debra wrote:I'm reading it now.
Is there an Innkeeper in the Deck?
Piscina describes him as an innkeeper, which appears counterintuitive to us, since we know him as a table-top conjurer. It seems self-evident. The French cardmakers who put titles on the cards saw it this way too, calling him a "Bateleur", a magician, juggler, etc.
So Piscina's cards either looked different from anything we know, or he interepreted it that way because that's how it was so interpreted by his contemporaries in Lombardy and Piedmont.
I forgot to mention - standard Italian tarots didn't bear titles, as far as we know, in the 16th century. So the image stood alone to be interpreted. But Andrea Alciato, also in Lombardy (Milan) in 1543, also interpreted it as an innkeeper (in Latin, "caupo").
About a third of the way through Michael's long review of the book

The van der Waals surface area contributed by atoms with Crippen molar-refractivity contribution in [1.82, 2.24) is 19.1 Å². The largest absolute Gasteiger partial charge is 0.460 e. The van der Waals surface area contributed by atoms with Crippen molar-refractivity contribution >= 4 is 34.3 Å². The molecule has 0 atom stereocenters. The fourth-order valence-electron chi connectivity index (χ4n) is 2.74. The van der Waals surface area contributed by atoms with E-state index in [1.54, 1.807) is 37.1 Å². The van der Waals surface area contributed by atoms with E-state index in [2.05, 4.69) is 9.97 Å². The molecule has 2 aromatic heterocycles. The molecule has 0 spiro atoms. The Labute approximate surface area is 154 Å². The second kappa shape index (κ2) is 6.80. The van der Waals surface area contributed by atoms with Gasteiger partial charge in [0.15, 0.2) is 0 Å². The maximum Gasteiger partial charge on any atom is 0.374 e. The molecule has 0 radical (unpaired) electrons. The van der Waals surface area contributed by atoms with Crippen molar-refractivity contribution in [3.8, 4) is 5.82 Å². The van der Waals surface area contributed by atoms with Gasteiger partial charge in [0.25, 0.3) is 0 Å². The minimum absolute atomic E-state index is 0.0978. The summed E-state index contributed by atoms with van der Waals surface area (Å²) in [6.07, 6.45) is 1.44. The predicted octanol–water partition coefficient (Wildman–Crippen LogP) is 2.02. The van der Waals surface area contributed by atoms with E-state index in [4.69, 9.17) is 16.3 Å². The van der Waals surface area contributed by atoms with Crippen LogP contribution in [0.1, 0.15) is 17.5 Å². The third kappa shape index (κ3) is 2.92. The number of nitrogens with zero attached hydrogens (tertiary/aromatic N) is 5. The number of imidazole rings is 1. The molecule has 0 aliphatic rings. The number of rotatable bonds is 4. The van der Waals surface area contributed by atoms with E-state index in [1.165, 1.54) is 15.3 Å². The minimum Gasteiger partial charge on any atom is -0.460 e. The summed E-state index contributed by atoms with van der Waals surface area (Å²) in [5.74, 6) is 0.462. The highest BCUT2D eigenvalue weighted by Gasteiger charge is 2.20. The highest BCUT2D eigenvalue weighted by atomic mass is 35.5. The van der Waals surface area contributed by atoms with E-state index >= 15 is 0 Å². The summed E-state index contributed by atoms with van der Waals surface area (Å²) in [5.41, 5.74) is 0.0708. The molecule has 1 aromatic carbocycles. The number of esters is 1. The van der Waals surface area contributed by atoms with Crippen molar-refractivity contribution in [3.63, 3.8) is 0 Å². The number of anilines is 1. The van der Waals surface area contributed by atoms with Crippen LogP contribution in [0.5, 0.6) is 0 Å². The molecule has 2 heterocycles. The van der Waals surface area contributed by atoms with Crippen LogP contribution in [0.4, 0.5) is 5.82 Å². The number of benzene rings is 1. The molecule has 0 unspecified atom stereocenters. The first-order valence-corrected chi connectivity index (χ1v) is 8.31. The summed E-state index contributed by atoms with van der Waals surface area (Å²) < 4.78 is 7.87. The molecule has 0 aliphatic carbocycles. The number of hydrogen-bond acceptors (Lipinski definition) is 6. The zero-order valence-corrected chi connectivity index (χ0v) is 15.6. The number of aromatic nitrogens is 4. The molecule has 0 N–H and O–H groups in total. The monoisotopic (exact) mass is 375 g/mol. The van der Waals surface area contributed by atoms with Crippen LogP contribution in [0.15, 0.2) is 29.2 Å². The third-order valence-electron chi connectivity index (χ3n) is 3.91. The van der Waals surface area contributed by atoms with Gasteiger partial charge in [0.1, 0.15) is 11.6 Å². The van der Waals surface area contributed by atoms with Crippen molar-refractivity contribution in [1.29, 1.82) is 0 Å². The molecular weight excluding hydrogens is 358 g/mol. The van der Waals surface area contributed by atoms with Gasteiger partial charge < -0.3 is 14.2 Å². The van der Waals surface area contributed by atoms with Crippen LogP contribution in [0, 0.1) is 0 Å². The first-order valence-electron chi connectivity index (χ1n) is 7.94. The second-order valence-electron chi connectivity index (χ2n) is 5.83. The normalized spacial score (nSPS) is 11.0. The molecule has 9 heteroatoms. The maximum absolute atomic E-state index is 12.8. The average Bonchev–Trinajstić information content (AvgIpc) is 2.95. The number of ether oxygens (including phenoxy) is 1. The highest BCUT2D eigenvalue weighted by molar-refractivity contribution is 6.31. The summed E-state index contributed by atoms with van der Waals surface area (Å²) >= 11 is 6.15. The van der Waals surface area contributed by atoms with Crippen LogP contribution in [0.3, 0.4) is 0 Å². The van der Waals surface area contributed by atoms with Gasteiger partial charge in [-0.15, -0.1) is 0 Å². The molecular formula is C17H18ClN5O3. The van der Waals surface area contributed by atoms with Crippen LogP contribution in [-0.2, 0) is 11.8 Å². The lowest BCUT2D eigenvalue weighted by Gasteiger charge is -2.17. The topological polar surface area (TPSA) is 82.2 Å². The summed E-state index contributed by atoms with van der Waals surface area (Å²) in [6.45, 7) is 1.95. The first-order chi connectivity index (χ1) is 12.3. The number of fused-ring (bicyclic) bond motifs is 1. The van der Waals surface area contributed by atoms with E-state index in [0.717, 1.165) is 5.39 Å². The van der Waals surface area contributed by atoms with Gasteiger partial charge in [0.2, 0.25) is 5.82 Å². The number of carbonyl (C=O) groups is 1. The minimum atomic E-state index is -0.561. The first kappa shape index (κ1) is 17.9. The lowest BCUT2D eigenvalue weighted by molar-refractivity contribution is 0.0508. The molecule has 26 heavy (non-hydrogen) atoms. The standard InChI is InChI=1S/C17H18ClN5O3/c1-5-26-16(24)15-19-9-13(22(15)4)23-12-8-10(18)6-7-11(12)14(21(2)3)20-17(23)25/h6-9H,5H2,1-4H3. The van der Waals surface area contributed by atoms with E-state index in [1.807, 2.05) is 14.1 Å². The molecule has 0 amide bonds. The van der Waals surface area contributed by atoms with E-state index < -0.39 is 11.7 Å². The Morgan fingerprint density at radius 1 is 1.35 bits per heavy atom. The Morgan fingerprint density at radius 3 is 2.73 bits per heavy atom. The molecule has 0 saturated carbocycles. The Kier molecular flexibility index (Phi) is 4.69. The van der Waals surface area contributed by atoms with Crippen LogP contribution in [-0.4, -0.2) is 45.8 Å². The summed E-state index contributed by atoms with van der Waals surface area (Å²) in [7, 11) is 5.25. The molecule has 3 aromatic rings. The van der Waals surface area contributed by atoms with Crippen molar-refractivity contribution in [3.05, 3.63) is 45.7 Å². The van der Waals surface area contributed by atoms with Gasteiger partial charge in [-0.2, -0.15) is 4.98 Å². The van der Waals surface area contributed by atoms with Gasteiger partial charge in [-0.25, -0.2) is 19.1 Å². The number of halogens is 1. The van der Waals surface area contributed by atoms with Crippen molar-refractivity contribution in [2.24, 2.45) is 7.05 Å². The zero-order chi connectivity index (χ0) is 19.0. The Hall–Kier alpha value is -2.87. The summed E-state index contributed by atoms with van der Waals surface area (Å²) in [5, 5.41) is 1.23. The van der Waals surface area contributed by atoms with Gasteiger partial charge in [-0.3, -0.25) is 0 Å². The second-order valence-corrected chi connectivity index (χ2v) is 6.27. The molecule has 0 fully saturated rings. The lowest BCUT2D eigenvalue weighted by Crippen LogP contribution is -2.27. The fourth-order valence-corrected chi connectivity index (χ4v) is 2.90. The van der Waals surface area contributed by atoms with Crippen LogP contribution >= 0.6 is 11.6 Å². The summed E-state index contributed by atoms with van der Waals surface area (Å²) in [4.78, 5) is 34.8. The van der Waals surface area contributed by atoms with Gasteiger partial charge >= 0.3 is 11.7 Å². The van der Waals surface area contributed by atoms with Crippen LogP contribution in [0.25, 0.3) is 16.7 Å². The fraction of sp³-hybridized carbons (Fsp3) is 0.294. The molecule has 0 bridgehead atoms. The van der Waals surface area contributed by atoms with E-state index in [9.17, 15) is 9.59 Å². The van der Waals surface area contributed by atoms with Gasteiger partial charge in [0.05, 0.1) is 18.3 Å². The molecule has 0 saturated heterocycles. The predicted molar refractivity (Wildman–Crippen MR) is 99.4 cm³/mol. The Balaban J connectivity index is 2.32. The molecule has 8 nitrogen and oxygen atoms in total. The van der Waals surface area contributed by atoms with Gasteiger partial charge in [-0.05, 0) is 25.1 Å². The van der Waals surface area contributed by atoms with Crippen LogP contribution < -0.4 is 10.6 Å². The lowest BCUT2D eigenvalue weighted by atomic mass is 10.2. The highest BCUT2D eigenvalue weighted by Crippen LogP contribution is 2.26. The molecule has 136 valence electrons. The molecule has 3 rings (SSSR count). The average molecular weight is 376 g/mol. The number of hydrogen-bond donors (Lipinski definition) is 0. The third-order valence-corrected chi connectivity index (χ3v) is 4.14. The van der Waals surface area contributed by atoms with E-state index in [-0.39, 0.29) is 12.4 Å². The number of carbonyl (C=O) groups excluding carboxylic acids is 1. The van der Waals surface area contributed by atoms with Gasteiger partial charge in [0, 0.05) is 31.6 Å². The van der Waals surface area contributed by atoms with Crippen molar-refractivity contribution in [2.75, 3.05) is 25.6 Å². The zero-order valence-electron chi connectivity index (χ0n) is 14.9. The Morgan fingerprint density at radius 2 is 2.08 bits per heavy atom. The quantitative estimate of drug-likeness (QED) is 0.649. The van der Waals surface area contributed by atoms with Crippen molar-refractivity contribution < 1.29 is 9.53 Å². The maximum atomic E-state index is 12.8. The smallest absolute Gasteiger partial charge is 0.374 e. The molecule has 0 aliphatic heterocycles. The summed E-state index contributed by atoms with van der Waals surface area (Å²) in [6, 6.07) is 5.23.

http://pre-gebelin.blogspot.com/2010/06 ... alian.html
he presents two cards that kinda-sorta could be taken for an innkeeper serving drinks (innkeeper meaning a publican as well, not just a guy that gives you keys to a room - taverns and inns were synonymous in those days). These are the Este card and the Anonymous Parisian Tarot. It is hard to imagine the Tarot de Marseille Bateleur being mistaken for an innkeeper - especially since the name tells us what to think - but cards like these two could be understood as a bar counter with a guy serving customers (imagining that the Anonymous card didn't have a title).
The best way to understand how 16th century Italians (and probably 15th as well) viewed innkeepers, is probably the play Piscina alludes to, Gl'Ingannati
(this quote was too long to be included in the book)